There are few more enjoyable flavours than belly of pork. The high fat ratio (around 50%) on this particular cut will ensure that, if cooked correctly, the end product will melt in your mouth. Just like the point of a packer brisket, you can make the most of this fatty cut by producing a take on burnt ends – juicy, tender nuggets of BBQ greatness!
Brining isn’t essential, but it will help keep the meat moist and tender. Be sure to be careful with the salt content of your brine, too much will ruin the flavour of the pork. You can always inject the meat with a similar solution if you wish.
We’ve kept the rub fairly simple – paprika, salt and pepper – but you could add further layers of flavours if you wish. Onion powder (savoury), cayenne pepper (spicy) or brown sugar (sweet) are tasty additions to a basic rub.
Pineapple complements pork wonderfully, an obvious choice for creating a BBQ sauce with a difference. Adds a sweet touch to the savouriness. Grapefruit would also work, the fruity, sharp flavours will cut through the pork nicely.
You can opt to keep the skin on, but beware that it’ll be difficult to get a crispy finish at a temperature so low. It will also be very tricky to slice the “burnt ends” into uniform pieces. But if you find crackling irresistible, ensure that you score the skin first, and massage with olive oil and salt. Then start the cook with the belly close to the charcoal (skin side down) for the first 30 minutes or so, being very careful not to burn the skin.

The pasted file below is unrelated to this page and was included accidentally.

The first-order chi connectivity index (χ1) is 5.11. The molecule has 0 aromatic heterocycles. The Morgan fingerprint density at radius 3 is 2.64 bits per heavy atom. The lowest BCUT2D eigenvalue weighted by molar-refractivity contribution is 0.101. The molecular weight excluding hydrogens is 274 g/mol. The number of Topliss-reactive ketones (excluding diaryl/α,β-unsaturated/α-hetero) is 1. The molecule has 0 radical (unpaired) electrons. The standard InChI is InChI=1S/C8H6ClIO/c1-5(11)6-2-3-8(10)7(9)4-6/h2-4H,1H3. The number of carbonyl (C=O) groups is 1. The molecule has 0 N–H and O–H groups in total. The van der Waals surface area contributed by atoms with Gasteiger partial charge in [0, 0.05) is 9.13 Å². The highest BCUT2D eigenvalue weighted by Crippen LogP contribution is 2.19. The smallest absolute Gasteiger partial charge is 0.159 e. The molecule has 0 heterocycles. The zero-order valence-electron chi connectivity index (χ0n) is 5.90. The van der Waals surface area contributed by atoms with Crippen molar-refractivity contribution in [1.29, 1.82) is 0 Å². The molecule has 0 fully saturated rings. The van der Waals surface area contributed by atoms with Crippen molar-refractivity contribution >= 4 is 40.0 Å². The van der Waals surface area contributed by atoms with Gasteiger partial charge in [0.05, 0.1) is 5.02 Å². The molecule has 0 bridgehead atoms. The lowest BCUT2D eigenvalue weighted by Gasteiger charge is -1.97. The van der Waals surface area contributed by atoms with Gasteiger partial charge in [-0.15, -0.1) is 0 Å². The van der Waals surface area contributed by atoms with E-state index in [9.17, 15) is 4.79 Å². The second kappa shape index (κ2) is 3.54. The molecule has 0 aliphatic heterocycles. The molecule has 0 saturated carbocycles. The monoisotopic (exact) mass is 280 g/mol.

Either way, these bite sized chunks are ideal for parties with friends and family, you cant fail to impress!
- 1 kg boneless, skinless pork belly
- 1 tablespoon rock salt
- 1 tablespoons white sugar
- 3 juniper berries, crushed
- 3 cloves, crushed
- 300 ml water
- 4 tablespoons paprika
- 4 tablespoon coarsely ground pepper
- 2 tablespoon rock salt
- 1 medium pineapple, diced
- ½ cup tomato ketchup
- 3 tablespoons demerara sugar
- 3 tablespoons apple cider vinegar
- 3 tablespoons golden syrup
- 2 tablespoons paprika
- 1 teaspoon ground black pepper
- 1 teaspoon rock salt
Combine the ingredients of the brine and bring to a gentle simmer. Take off the heat, stir and leave to cool.
Prep the pork belly. Square off the edges so that the meat is a neat rectangular shape. Once the brine is cooled, combine with the pork in a zip lock bag and refrigerate for at least four hours, preferably overnight.
Once the pork belly has brined, remove it from the liquid. Rinse well and pat dry. Mix together the ingredients of the rub, and apply liberally to the pork. You’ll want to leave the rub on the meat for around half an hour or so before it hits the smoker, giving the flavours a little time to infuse.
Fire up the smoker. Bring it up to a temperature of 250°F/121°C, then add a chunk of both hickory and cherry. Wait until the smoke thins out, and turns a tint of blue. Then add the pork to the grill grate.
Whilst you are waiting for the pork to cook, combine the ingredients of the glaze and bring to a gentle simmer, heat for 5 minutes. Then blitz in a food processor. Keep it warm until its ready to apply to the pork belly.
You’ll need to cook the belly until its internal temperature reaches 185°F/85°C. This may take 3 hours or so, prepare to be patient. With larger pieces of meat, the cooking process may stall when the meat hits an internal temperature of around 150°F/66°C to 160°F/71°C, so it may take some time to reach its desired temperature. If this occurs, wrap the meat tightly in some aluminium foil with a drop of apple juice and return to the smoker.
Ramp up the temperature of your smoker to 300°F/149°C. If you are using a bullet smoker (or vertical smoker) like ours, an easy way to quickly bring it up to temperature is to carefully remove the water pan. Then dip the chunks into the glaze, covering completely with the warm sauce, and return to the grill for 20 minutes.
Finally, remove from the grill.
Stop drooling and get stuck in!